Khristopher Brooks’ morning starts at 5 a.m. with coffee, cereal and a frantic consumption of news.
“In the morning it’s hectic. Listening to NPR like, ‘What else, what else, what else,’” said Brooks, Hunter College’s new Reporting and Writing 1 professor, describing his prep work for a day at CBS Moneywatch.
Brooks explained that in order to be up to speed on the news, his mornings are spent “frantically” researching articles while getting dressed and eating breakfast.
“From like 5 to 8:30 in the morning, I’m looking at the [New York] Times headlines, I’m looking at USA Today, I’m looking at the Wall Street Journal, I’m looking at Bloomberg, Reuters, CNN Money, CNET, CNBC. … I’m looking at everybody,” he said.
Brooks added: “It’s insane, but it’s quick. It’s a brain download of everything.”
“Back when I first started, the editors were really adamant about — especially young journalists — religiously reading the paper every day,”— Khristopher Brooks
This “brain download” happens quickly in part because Brooks has been reporting for over 14 years, and stays true to the mantra he learned fresh out of journalism school: “Read the news”.
He continues to carry this advice to his students today at Hunter. “Back when I first started, the editors were really adamant about — especially young journalists — religiously reading the paper every day,” he said, tapping the table to punctuate his words.
From news to narrative
After graduating with a double major in journalism and political science from Central Michigan University in 2006, Brooks immediately got an internship with The Associated Press.
Working with the AP launched him into writing and reporting on higher education, for publications in Kentucky, Virginia and, finally, Nebraska. But it was when he started as a reporter at the Omaha World-Herald that he reached a key crossroads.
He started reading court stories from a fellow reporter that were written in a narrative style, something he hadn’t encountered before. “Nothing splashy on the front page at all,” he recalled, “but the way he told those stories made me realize that that’s how I want to write.”
Brooks then left Omaha with the “sole mission” of finding a graduate school that would teach him how to write narratively. He was quickly accepted into New York University and left for New York in 2010 for a master’s degree in literary reportage.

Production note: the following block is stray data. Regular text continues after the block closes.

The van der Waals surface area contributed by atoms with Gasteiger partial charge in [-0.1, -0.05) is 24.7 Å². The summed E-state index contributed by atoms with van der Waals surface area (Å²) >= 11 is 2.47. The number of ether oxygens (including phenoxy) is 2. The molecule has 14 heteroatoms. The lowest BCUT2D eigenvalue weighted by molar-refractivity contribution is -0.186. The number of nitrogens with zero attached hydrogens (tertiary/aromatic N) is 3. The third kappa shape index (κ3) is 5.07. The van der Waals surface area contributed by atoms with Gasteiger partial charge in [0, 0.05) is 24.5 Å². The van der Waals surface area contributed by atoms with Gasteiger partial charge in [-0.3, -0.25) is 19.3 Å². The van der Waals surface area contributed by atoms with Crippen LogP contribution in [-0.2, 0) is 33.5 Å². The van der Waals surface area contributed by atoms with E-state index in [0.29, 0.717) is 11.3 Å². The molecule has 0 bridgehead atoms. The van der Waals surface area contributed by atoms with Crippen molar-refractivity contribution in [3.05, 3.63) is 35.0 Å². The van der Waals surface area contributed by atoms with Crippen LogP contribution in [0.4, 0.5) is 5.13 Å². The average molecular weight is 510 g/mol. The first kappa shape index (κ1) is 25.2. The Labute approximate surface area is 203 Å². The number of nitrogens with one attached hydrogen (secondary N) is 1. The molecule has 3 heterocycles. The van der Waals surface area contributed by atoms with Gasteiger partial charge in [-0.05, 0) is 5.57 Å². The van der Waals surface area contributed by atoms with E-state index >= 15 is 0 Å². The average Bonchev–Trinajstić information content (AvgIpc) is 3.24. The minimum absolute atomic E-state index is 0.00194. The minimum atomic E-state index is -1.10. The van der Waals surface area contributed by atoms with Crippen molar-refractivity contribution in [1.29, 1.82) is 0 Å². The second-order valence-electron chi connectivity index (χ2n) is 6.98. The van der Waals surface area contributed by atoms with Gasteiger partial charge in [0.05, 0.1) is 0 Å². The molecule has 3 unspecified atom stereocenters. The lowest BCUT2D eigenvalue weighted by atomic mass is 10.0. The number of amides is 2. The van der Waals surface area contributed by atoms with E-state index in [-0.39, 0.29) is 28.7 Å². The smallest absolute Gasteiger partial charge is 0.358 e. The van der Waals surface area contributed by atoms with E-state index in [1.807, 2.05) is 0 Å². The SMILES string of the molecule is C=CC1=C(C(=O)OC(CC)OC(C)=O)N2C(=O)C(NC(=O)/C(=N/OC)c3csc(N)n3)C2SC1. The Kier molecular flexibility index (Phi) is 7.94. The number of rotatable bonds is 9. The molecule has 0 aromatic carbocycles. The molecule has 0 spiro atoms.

It was there where he learned how to use journalism as a means for storytelling, creating characters from his sources and their quotes as conversation. While in school, he flexed his narrative muscles by writing a series of highly detailed stories on hair salons in Bed-Stuy as he freelanced for Politico New York.
Brooks used his advanced writing skills to cover higher education once again, working outside of the city for publications like the Florida Times-Union and Ledger Media Group. He eventually returned to New York and in 2017 began reporting at Newsday, then moved to CBS News in 2019.
Helping readers understand
His current position at MoneyWatch, the financial newsdesk at CBS, has Brooks finding a monetary angle on the daily news: “We at CBS — and a lot of journalists — really have two charges: We break the news. And if we can’t break the news, we break down the news.”
For example, when basketball superstar Kobe Bryant died, Brooks wrote a piece about the process of buying his jersey, taking his death as breaking news, and breaking down the process by reporting on how much a Bryant jersey could cost consumers.
In the end, the goal of MoneyWatch is to make readers more aware of the economy and how it could affect them. Its team of reporters is working to answer whether or not an event is “taking more money out of your pocket or putting more in,” he said. The final question being: “Is this helping you understand how money works better.”
Advice for young reporters
At MoneyWatch, the day begins with a fast, 15-minute pitch session, where reporters decide what they’ll work on for the day. To a new reporter, pitching may seem intimidating, but Brooks suggests young journalists continue to be well-read and persistent.
“It’s always going to work out in your favor if you keep pitching,” he said. “I’m telling you, whether you get a ‘yes’ or a ‘no,’ it’s always going to work out for you.”
“That’s still the best way to learn how to write, is to read.”— Khristopher Brooks
Being up to date on the news is also good housekeeping for a journalist. And for Brooks, the most accessible way to learn is by reading other journalists’ writing. “That’s still the best way to learn how to write, is to read,” he said.
“If you just read the Times, every day for one year straight, you could be a great writer. Just read their stuff, ” Brooks said.
After a full day of researching and reporting, Brooks is ready to leave his Midtown office around 6 p.m. As soon as he steps out the door at CBS headquarters onto 57th street, he sets up a media boundary.
“I cut everything off,” said Brooks.“I stop doing everything news related. I stop answering emails. I start paying more attention to my family or watch tv shows that I missed out on. Spend time with my cats.”
It’s an approach perhaps rare among journalists, creating a distance between reporting and the real world. … At least until 5 a.m. the next morning.